The preparation of nurses should not focus on the final certificate but on consistent teaching and assessment standards as well as cultivating compassion, says Ann Bradshaw
In December 1996, before she became the “Domestic Goddess”, Nigella Lawson wrote in the Times that: “Irrelevant academic qualifications are an insult to nurses - and useless to their patients”. As the Nursing and Midwifery Council publishes new standards for UK nurse education, it is timely to revisit this argument about whether the UK has an adequate nurse preparation programme.
The Royal College of Nursing Willis Commission, as well as nursing academics such as Hugh McKenna, David Thompson, Roger Watson and Ian Norman in “The good old days of nurse training: rose-tinted or jaundiced view?”, contend that only degrees can prepare nurses. Indeed, they cite a paper by Linda Aiken et al. that nurses with degrees reduce death rates. And they dismiss disagreement as rose-tinted imaginings of a non-existent golden age: only a degree education can make the nurse “analytical, assertive, creative, competent, confident, computer literate, decisive, reflective, embracers of change and the critical doers and consumers of research”.
While it is not good history to compare nurse preparation in the past with the present because knowledge, skills and requirements inevitably change, it is possible to compare the philosophy behind nurse preparation past and present and raise questions that are still relevant today. As I have shown elsewhere, from the days of Nightingale, preparing the nurse with a high level of scientific and medical knowledge as well as practical skills was as important as inducting the nurse into the praxis of care and compassion. This philosophy resulted in 1923 in a national state syllabus and national practical and theoretical examination.
But the national training was lost when nursing leaders persuaded the reluctant Thatcher government to move nurse education into higher education. They were motivated by a desire to increase the status of the profession – not to improve patient care. This was calculated by the National Audit Office in 1992 as £580 million for extra staff to do work previously done by students (now supernumerary) and £207 million to support colleges introducing the new system. One argument used was to improve recruitment, although this was not actually a problem then. It is now.
Since then, there has been the practice of extending the nursing role into medical and even surgical practice. But, as Geoffrey Rivett points out, UK nurse practitioners are not prepared with skills of diagnosis, examination and treatment, like their US counterparts; instead, nurse practitioner courses are philosophical.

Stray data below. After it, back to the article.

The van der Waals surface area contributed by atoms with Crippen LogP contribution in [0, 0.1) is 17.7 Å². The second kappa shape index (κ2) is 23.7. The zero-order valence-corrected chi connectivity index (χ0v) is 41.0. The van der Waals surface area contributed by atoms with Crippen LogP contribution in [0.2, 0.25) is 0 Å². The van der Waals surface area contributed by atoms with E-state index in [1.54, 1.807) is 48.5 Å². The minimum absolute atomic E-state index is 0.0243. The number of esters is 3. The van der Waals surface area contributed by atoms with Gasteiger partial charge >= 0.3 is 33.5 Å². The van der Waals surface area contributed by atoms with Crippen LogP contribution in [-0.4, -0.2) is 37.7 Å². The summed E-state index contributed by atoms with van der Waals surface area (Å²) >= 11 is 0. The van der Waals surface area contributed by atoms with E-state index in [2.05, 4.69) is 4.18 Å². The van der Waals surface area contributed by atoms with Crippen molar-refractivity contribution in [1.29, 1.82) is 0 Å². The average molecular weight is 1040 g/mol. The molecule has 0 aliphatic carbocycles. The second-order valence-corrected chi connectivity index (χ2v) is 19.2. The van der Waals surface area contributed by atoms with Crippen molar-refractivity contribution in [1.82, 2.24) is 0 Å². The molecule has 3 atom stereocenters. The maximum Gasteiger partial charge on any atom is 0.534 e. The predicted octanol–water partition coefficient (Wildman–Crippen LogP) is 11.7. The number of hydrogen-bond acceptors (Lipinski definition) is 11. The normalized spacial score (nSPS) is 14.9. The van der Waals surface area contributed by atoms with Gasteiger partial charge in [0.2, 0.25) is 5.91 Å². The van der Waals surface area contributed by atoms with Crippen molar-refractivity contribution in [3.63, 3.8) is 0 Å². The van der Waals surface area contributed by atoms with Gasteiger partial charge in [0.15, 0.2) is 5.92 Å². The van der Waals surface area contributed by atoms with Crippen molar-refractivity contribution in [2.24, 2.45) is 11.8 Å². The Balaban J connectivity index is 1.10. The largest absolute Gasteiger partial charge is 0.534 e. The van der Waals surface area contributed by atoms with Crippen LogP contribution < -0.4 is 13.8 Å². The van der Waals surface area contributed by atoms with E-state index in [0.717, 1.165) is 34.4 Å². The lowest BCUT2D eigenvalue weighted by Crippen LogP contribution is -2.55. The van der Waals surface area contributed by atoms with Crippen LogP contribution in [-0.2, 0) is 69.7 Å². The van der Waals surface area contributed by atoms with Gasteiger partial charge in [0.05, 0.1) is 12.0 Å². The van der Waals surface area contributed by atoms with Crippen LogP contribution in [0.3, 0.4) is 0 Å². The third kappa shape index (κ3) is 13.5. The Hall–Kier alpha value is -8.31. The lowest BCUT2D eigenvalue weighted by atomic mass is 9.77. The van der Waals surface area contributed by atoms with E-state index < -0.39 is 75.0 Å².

So how are nurses now prepared for their own role as well as their expanded role into medical and surgical practice? How does the degree fit them for this? The current Nursing and Midwifery Council standards introduced in 2010 are generic. Each university implements them in its own way with a variety of assessment methods. The Chief Nurse, giving evidence to the Health Committee in 2013 in the wake of the Francis Report did not know, for example, if or where continence care was taught.
Perhaps it is because of this that the new NMC standards introduced this year list topics to be covered, but these do not include specific diseases, and no details of levels of content, or teaching and assessment methods are given. These standards remain generic. They still lack prescriptive detail despite the Francis Report recommending a national standard of nurse training: “Therefore, nursing training should be reviewed to ensure that sufficient practical elements are incorporated to ensure that a consistent standard is achieved by all trainees throughout the country. This requires national standards.” However, his recommendation seems to have been lost in the reports that followed. Don Berwick, for example, attributed failures of nursing to short staffing, not to variable standards of preparation.
Skills of analysis, assertiveness, creativity and so on, delineated by McKenna et al. do not explain what the nurse knows and does. In fact any other degrees could and do espouse similar skills and qualities. And no degree, as I have argued elsewhere, can inculcate the art of nursing – kindness, care and compassion – that Francis found missing in nurses at Mid Staffordshire and which in 2012 the Chief Nurses listed as requirements. Neither does a nursing degree prepare nurses for an extended medical role, as training is not shared with trainee doctors.
Moreover, as Chris Rust pointed out in Times Higher Education, without shared assessment it is impossible to compare UK degree standards. This clearly relates to the nursing degree, and it calls into question The Lancet study published by Aiken. For in stating that graduate nurses reduce mortality, Aiken et al. do not discuss the comparability and quality of the degrees that these nurses have attained.
Nursing degrees differ not only in the UK but in other countries. North American and many European nursing courses are much more medically focused than those in the UK. So what does the degree contain and how is this measured? How is the knowledge and skill of the graduate nurse tested to ensure, as Francis recommends, a consistent standard is achieved? And, interestingly, how does a modern nursing “degree” differ in the level of knowledge and attainment of nurses prepared under the previous system? Was my own rigorous training at the Radcliffe Infirmary in 1971 a “degree” in reality if not in name?
So the question is not whether nurses should or should not be prepared with a degree, rather it is the deeper question: What is a nursing degree?
Ann Bradshaw is a senior lecturer in adult nursing at Oxford Brookes University
By Ann Bradshaw | TimesHigherEducation
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